Posted March 20, 2012 by Alex Moss Editor in C

Chernobyl Diaries

Six tourists,
desperate for a new experience, travel to the long deserted workers town of the
Chernobyl power station for an ‘extreme tour’.
As darkness falls
and they find themselves stranded, the group come under attack from something
that calls this ghost town home.


creator Oren Peli devised the story and produces, he also
worked on the script and is co-written by two of Dick Van Dyke’s
grandsons Carey and Shane Van Dyke. The harrowing real life
Chernobyl disaster in 1986 is used for the backdrop for Bradley Parker’s
directorial debut, a former visual effect artist who worked on high profile
projects such as Fight Club and Let Me In.


Traveling across
Europe Chris (Jesse
), his girlfriend Natalie (Olivia Taylor Dudley),
and close friend Amanda (Devin Kelley)
stop off in the Ukraine and visit Chris’s brother Paul (Jonathan
). After they celebrate the long awaited reunion, Paul
has the idea to visit an abandoned town close where the Chernobyl disaster took


Joined by a tour
guide and a couple of fellow backpackers the merry group go on their way for an
experience they’ll remember for the rest of their lives, which in some cases
will be a matter of minutes. The gang gain access to a military guarded
location with relative ease and even have the audacity to look surprised later
on when mutants show up and start killing them off one by one.


On release the
film was met with some negative response from Chernobyl Charities who were
outraged that the tragedy was being used as the basis for a horror movie. The
producers assured the concerned parties that the subject matter would be
handled with care, to their credit they haven’t been disrespectful but the
concept isn’t exactly tasteful given the circumstances.


The surroundings
are incredibly atmospheric and could have been the setting for some bone
chilling dread. Unfortunately the
location goes to waste and what could have been something different becomes
generic, and the finale is reduced to lots of shaky camera work, running around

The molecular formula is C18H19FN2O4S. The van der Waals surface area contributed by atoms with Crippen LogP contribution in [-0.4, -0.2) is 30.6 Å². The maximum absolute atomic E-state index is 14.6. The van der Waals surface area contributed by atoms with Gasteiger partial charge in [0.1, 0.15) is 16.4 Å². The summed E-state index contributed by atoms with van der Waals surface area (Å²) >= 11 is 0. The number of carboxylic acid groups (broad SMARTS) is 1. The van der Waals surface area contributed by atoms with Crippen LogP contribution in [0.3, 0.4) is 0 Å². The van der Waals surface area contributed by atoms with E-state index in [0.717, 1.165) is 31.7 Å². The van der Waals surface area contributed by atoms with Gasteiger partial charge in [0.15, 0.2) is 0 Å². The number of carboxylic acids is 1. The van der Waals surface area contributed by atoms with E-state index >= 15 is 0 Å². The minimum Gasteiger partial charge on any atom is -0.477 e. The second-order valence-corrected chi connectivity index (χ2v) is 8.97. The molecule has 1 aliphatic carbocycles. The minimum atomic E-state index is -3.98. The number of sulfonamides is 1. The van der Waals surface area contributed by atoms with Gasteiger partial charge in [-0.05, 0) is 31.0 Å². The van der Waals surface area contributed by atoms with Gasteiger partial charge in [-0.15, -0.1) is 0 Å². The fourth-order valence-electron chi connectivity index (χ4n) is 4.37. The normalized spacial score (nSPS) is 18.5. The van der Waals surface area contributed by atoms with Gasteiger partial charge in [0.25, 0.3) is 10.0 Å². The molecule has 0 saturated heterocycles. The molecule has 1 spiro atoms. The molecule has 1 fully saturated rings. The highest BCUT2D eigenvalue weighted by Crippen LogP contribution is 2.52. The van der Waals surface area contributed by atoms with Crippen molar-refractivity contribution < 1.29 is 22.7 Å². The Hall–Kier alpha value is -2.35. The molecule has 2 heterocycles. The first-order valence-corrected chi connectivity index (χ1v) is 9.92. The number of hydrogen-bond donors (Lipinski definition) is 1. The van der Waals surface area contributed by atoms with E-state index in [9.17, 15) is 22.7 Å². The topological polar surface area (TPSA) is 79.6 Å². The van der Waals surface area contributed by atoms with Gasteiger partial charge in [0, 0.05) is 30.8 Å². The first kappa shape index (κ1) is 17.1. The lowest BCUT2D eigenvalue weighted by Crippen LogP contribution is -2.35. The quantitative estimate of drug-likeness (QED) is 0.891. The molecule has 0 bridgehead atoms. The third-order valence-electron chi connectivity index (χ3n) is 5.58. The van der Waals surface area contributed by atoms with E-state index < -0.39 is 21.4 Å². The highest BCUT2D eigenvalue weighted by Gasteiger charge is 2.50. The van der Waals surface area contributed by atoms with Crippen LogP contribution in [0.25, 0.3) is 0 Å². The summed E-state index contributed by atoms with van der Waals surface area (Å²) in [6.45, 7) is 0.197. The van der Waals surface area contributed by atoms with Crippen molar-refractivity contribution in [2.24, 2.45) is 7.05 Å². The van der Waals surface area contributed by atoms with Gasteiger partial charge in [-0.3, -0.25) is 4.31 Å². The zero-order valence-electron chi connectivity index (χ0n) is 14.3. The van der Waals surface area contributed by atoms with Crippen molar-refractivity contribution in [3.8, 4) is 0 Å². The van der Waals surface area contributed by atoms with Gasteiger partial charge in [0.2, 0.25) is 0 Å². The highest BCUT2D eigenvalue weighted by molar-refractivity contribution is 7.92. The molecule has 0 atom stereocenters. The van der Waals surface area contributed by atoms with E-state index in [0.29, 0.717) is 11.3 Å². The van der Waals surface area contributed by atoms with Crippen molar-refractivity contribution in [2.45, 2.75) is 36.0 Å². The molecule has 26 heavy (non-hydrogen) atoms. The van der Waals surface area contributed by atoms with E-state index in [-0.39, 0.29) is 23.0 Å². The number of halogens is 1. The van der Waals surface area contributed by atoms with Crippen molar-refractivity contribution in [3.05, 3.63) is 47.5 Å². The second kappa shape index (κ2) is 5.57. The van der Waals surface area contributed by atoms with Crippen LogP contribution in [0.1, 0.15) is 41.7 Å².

and screaming bloody murder in the dark. All of which would have been
acceptable if the movie was actually frightening but, like many horrors before
it, the set up doesn’t have the pay off to back it up.


Proceedings get
off to a bad start early on, the movie adopts the found footage style but it’s
not made entirely clear who is actually filming the supposed footage. The
camera operator is never referenced, never speaks and occasionally films shots
that simply wouldn’t have been possible just to offer exposition.


In the same manner
the recently released Lost Episode blurred the lines of what a found footage
movie should be, The Chernobyl Diaries makes the mistake of adopting
this style when it hasn’t been structured that way. The characters seem to make
one poor choice after another and it becomes difficult to root for anybody to
survive. If they’d just stopped and thought about it for a minute, at least
three of them would have walked out alive.


Horror is a robust
and tolerant genre but there is only so much the fans are willing to endure,
and half hearted attempts like this only keep the door open to continue making
weakly plotted stories with no scares or originality.


Alex Moss Editor

Alex Moss’ obsession with film began the moment he witnessed the Alien burst forth from John Hurt’s stomach. It was perhaps ill-advised to witness this aged 6 but much like the beast within Hurt, he became infected by a parasite called ‘Movies’. Rarely away from his computer or a big screen, as he muses on Cinematic Deities, Alex is “more machine now than man. His mind is twisted and evil”. Email: